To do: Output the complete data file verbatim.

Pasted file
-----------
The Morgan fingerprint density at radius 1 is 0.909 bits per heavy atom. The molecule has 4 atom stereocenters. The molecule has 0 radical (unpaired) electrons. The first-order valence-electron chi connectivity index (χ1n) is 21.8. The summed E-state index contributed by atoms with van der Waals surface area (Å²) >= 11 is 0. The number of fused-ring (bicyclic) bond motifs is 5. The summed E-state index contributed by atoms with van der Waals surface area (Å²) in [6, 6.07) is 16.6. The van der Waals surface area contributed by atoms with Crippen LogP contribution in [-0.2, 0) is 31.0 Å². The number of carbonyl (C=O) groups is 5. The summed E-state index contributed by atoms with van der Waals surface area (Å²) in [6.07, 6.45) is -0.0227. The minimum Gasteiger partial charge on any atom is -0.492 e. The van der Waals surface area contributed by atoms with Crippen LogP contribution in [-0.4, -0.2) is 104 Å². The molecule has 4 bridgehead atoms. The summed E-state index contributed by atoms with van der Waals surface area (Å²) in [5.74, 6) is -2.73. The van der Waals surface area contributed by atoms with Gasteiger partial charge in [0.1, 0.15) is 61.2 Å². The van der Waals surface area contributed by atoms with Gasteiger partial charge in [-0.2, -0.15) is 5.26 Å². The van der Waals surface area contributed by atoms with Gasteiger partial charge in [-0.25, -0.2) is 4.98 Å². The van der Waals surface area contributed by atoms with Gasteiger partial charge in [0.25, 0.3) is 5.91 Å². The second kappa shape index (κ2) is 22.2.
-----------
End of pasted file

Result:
The Morgan fingerprint density at radius 1 is 0.909 bits per heavy atom. The molecule has 4 atom stereocenters. The molecule has 0 radical (unpaired) electrons. The first-order valence-electron chi connectivity index (χ1n) is 21.8. The summed E-state index contributed by atoms with van der Waals surface area (Å²) >= 11 is 0. The number of fused-ring (bicyclic) bond motifs is 5. The summed E-state index contributed by atoms with van der Waals surface area (Å²) in [6, 6.07) is 16.6. The van der Waals surface area contributed by atoms with Crippen LogP contribution in [-0.2, 0) is 31.0 Å². The number of carbonyl (C=O) groups is 5. The summed E-state index contributed by atoms with van der Waals surface area (Å²) in [6.07, 6.45) is -0.0227. The minimum Gasteiger partial charge on any atom is -0.492 e. The van der Waals surface area contributed by atoms with Crippen LogP contribution in [-0.4, -0.2) is 104 Å². The molecule has 4 bridgehead atoms. The summed E-state index contributed by atoms with van der Waals surface area (Å²) in [5.74, 6) is -2.73. The van der Waals surface area contributed by atoms with Gasteiger partial charge in [0.1, 0.15) is 61.2 Å². The van der Waals surface area contributed by atoms with Gasteiger partial charge in [-0.2, -0.15) is 5.26 Å². The van der Waals surface area contributed by atoms with Gasteiger partial charge in [-0.25, -0.2) is 4.98 Å². The van der Waals surface area contributed by atoms with Gasteiger partial charge in [0.25, 0.3) is 5.91 Å². The second kappa shape index (κ2) is 22.2.